Mike Webb grew tired of technology.
After hunting with a compound bow for years, Webb was fed up with spending valuable hunting time repairing any of the numerous gadgets that were prone to breaking.
He also grew bored with the compound as improving technology made it easier to place arrows in the bullseye one after another.
The challenge was gone.
"With all the technology that comes with a compound, I just felt like I was missing something," the Susquehanna County resident said. "It was getting way too easy."
That's when Webb took a step back in time.
Four years ago, he had an opportunity to target shoot with a friend's recurve bow. Webb always had an interest in traditional archery but never had a chance to try it out.
When he did, the results convinced him to give up the technology-laden compound.
Webb's switch to traditional archery didn't happen overnight, however. He compared the switch to buying a car – tons of research is needed and don't jump at the first bow you find.
In fact, getting off to the wrong start has created the misbelief that traditional archery is extremely difficult and time-consuming, which leads some to not even bother with the sport.
"They get discouraged," Webb said. "As long as you get the right start, it will be a wonderful experience."
The right start includes finding a bow with a suitable draw weight, matching arrow weight to the bow and learning proper shooting technique.
"If you think you're going to go to a store and buy a recurve and arrows, and you'll be shooting bullseyes right away, you'll have a real rough go of it," Webb said.
With a traditional bow such as a recurve, Webb advised dropping down to a draw weight that is 15 to 20 pounds less than what you're comfortable shooting with a compound.
"With traditional, now you're shooting a bow zero let-off and you have to hold it," he said. "It's not difficult if you drop down 15 or 20 pounds."
Because arrows and broadheads used for traditional archery are heavier, Webb said it's crucial to match them to the draw weight of your bow.
The heavier arrows and broadheads, he said, allow for a truer flight and also quiet the bow down when shooting.
There are also adjustments that need to be made when it comes time to actually shoot the bow. With traditional archery, there are no sights, whisker biscuits or stabilizers to help improve accuracy. Instead, traditional archery is all about instinctive shooting and hand-eye coordination, Webb said.
"Distance doesn't come into play unless the shot is too far," he said. "Twenty-five yards is the furthest I would even think about. You only take the high-percentage shots, and that's something every archer, regardless of the bow that they use, should do."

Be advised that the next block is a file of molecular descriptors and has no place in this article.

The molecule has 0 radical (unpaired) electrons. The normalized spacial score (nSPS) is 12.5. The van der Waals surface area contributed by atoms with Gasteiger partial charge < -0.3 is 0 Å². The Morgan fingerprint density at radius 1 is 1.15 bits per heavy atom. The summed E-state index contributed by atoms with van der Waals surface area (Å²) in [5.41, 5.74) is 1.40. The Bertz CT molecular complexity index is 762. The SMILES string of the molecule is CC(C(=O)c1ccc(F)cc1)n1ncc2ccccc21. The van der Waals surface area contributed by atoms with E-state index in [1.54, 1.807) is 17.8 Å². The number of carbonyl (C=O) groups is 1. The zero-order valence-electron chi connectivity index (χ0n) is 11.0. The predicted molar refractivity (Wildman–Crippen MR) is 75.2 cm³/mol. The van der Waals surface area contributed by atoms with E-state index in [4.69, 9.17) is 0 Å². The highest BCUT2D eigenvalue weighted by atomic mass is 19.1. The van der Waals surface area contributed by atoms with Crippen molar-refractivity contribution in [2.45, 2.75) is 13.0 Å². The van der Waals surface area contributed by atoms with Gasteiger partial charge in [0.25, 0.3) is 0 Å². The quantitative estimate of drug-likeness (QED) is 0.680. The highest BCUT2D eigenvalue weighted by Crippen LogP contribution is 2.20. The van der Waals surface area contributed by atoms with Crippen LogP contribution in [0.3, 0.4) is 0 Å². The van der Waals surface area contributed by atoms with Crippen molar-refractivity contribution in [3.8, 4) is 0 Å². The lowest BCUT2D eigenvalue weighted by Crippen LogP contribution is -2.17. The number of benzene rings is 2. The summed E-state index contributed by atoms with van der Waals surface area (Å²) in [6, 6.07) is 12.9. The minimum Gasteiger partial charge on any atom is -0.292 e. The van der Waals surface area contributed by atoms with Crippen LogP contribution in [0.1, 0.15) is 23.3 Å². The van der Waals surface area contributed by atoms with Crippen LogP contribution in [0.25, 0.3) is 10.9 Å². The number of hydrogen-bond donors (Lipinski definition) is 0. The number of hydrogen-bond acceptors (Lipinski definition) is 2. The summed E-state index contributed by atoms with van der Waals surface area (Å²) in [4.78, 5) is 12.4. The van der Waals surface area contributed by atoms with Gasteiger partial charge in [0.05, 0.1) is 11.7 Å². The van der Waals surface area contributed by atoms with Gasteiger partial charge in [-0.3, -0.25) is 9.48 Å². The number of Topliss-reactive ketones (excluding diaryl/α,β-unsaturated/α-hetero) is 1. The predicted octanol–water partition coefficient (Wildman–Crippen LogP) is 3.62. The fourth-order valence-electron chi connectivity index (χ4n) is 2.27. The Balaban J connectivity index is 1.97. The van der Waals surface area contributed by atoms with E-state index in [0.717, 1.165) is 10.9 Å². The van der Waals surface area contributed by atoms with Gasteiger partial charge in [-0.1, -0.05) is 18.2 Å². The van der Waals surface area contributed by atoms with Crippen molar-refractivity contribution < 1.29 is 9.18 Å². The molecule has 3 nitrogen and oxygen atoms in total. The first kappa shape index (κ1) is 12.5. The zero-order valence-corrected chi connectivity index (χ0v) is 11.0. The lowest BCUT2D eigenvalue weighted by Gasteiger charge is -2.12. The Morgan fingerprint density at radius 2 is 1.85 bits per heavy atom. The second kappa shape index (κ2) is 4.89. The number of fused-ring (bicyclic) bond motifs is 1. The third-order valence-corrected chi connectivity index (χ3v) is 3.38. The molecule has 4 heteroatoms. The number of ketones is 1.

And then comes the focus. When it's time to shoot, Webb said all focus and attention must be placed onto a small spot – such as the single hair of a deer.
"The technology is gone and it's back to you and the deer. Everything you have has to be focused on that little spot where you want your arrow to go," he said.
Now in his fourth year of hunting with a recurve, Webb said he isn't going back to the compound and its technology. With the recurve, Webb said he's gotten back to the origins of archery and that's where he'd like to stay.
"There's a peacefulness when you go out with a recurve," he said. "It's totally different than a compound, and with the right start it can be just as much, if not more, rewarding. You're getting back to what archery is supposed to be."
The fall archery season runs from Sept. 20 to Nov. 12. Archery hunters may choose to use a long, recurve or compound bow, or a crossbow. Bows must have a draw weight of at least 35 pounds; crossbows must have a minimum drawn weight of at least 125 pounds. Broadheads on either an arrow or a bolt must have an outside diameter or width of at least seven-eighths inches with at least two cutting edges on the same plane throughout the length of the cutting surface, and shall not exceed three inches in length.
Hunters may use illuminated nocks for arrows and bolts; they aid in tracking or locating the arrow or bolt after being launched. However, transmitter-tracking arrows still are illegal. It also remains illegal to use dogs to track wounded deer.
Ed Krystofosky, owner of The Archery Zone in Larksville, said he sees traditional archery growing in popularity among young adults. He attributes the increase to the recent movie The Hunger Games, which features traditional archery.
When it comes to those who hunt with a recurve or longbow, he said there aren't many but the numbers can be deceiving.
"The traditional archery hunters are kind of reclusive and stick to their own thing," Krystofosky said. "They don't announce to the world what they do."
Krystofosky teaches traditional archery at his shop and also hunts deer with a recurve. Getting started with a traditional bow is less expensive than a compound, he said, but getting off on the right foot is imperative.
"Traditional archery is an art," Krystofosky said.
"Most important is getting the right poundage first, and then you need to match the arrows to the bow.
"After that, you need to practice every day. You can't just start shooting and expect to be good. It takes dedication."